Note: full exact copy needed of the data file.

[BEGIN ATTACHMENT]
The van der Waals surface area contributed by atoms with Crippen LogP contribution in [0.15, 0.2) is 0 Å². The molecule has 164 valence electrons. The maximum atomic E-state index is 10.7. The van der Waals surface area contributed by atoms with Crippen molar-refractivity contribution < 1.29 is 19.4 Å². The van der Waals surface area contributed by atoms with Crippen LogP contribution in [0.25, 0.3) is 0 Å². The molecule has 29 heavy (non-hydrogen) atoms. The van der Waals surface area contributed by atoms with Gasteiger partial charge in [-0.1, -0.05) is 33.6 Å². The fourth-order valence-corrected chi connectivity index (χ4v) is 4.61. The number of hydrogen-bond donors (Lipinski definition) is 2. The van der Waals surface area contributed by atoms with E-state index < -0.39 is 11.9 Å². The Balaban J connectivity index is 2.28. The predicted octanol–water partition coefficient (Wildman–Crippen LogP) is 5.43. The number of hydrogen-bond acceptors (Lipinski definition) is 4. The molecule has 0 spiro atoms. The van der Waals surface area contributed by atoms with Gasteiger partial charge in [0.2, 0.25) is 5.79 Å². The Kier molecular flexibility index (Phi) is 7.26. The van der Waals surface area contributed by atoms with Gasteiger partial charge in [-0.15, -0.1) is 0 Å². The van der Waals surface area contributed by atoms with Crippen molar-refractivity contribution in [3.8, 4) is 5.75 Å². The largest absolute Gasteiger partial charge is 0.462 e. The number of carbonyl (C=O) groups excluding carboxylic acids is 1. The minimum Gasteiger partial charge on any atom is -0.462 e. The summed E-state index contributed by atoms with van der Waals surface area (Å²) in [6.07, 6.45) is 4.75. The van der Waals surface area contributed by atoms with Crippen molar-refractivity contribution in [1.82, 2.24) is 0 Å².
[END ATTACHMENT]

The van der Waals surface area contributed by atoms with Crippen LogP contribution in [0.15, 0.2) is 0 Å². The molecule has 164 valence electrons. The maximum atomic E-state index is 10.7. The van der Waals surface area contributed by atoms with Crippen molar-refractivity contribution < 1.29 is 19.4 Å². The van der Waals surface area contributed by atoms with Crippen LogP contribution in [0.25, 0.3) is 0 Å². The molecule has 29 heavy (non-hydrogen) atoms. The van der Waals surface area contributed by atoms with Gasteiger partial charge in [-0.1, -0.05) is 33.6 Å². The fourth-order valence-corrected chi connectivity index (χ4v) is 4.61. The number of hydrogen-bond donors (Lipinski definition) is 2. The van der Waals surface area contributed by atoms with E-state index < -0.39 is 11.9 Å². The Balaban J connectivity index is 2.28. The predicted octanol–water partition coefficient (Wildman–Crippen LogP) is 5.43. The number of hydrogen-bond acceptors (Lipinski definition) is 4. The molecule has 0 spiro atoms. The van der Waals surface area contributed by atoms with Gasteiger partial charge in [0.2, 0.25) is 5.79 Å². The Kier molecular flexibility index (Phi) is 7.26. The van der Waals surface area contributed by atoms with Gasteiger partial charge in [-0.15, -0.1) is 0 Å². The van der Waals surface area contributed by atoms with Crippen molar-refractivity contribution in [3.8, 4) is 5.75 Å². The largest absolute Gasteiger partial charge is 0.462 e. The number of carbonyl (C=O) groups excluding carboxylic acids is 1. The minimum Gasteiger partial charge on any atom is -0.462 e. The summed E-state index contributed by atoms with van der Waals surface area (Å²) in [6.07, 6.45) is 4.75. The van der Waals surface area contributed by atoms with Crippen molar-refractivity contribution in [1.82, 2.24) is 0 Å².